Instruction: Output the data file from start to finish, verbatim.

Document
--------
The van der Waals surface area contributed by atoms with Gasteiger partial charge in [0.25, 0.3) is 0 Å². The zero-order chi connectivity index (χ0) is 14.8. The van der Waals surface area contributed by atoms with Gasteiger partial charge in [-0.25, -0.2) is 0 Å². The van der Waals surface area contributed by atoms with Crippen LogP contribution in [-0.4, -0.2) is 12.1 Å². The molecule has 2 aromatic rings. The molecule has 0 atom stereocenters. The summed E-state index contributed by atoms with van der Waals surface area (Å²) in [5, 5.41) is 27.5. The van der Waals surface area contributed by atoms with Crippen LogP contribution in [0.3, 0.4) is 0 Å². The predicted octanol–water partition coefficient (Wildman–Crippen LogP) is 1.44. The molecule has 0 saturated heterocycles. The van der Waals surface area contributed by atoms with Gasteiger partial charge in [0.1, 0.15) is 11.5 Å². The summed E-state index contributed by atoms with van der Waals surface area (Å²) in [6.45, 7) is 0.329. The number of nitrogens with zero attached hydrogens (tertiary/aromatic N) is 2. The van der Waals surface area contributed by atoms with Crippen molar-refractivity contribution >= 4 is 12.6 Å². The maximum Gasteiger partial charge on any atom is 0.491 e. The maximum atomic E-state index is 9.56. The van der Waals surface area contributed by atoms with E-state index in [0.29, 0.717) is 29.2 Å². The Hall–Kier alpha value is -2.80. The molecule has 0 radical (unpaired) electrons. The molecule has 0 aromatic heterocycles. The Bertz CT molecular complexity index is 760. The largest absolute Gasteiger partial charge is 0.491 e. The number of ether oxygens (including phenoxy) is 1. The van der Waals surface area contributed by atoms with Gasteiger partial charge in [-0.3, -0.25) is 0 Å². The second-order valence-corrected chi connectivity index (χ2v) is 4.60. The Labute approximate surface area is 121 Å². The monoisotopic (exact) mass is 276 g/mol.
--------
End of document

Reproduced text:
The van der Waals surface area contributed by atoms with Gasteiger partial charge in [0.25, 0.3) is 0 Å². The zero-order chi connectivity index (χ0) is 14.8. The van der Waals surface area contributed by atoms with Gasteiger partial charge in [-0.25, -0.2) is 0 Å². The van der Waals surface area contributed by atoms with Crippen LogP contribution in [-0.4, -0.2) is 12.1 Å². The molecule has 2 aromatic rings. The molecule has 0 atom stereocenters. The summed E-state index contributed by atoms with van der Waals surface area (Å²) in [5, 5.41) is 27.5. The van der Waals surface area contributed by atoms with Crippen LogP contribution in [0.3, 0.4) is 0 Å². The predicted octanol–water partition coefficient (Wildman–Crippen LogP) is 1.44. The molecule has 0 saturated heterocycles. The van der Waals surface area contributed by atoms with Gasteiger partial charge in [0.1, 0.15) is 11.5 Å². The summed E-state index contributed by atoms with van der Waals surface area (Å²) in [6.45, 7) is 0.329. The number of nitrogens with zero attached hydrogens (tertiary/aromatic N) is 2. The van der Waals surface area contributed by atoms with Crippen molar-refractivity contribution >= 4 is 12.6 Å². The maximum Gasteiger partial charge on any atom is 0.491 e. The maximum atomic E-state index is 9.56. The van der Waals surface area contributed by atoms with E-state index in [0.29, 0.717) is 29.2 Å². The Hall–Kier alpha value is -2.80. The molecule has 0 radical (unpaired) electrons. The molecule has 0 aromatic heterocycles. The Bertz CT molecular complexity index is 760. The largest absolute Gasteiger partial charge is 0.491 e. The number of ether oxygens (including phenoxy) is 1. The van der Waals surface area contributed by atoms with Gasteiger partial charge in [-0.3, -0.25) is 0 Å². The second-order valence-corrected chi connectivity index (χ2v) is 4.60. The Labute approximate surface area is 121 Å². The monoisotopic (exact) mass is 276 g/mol.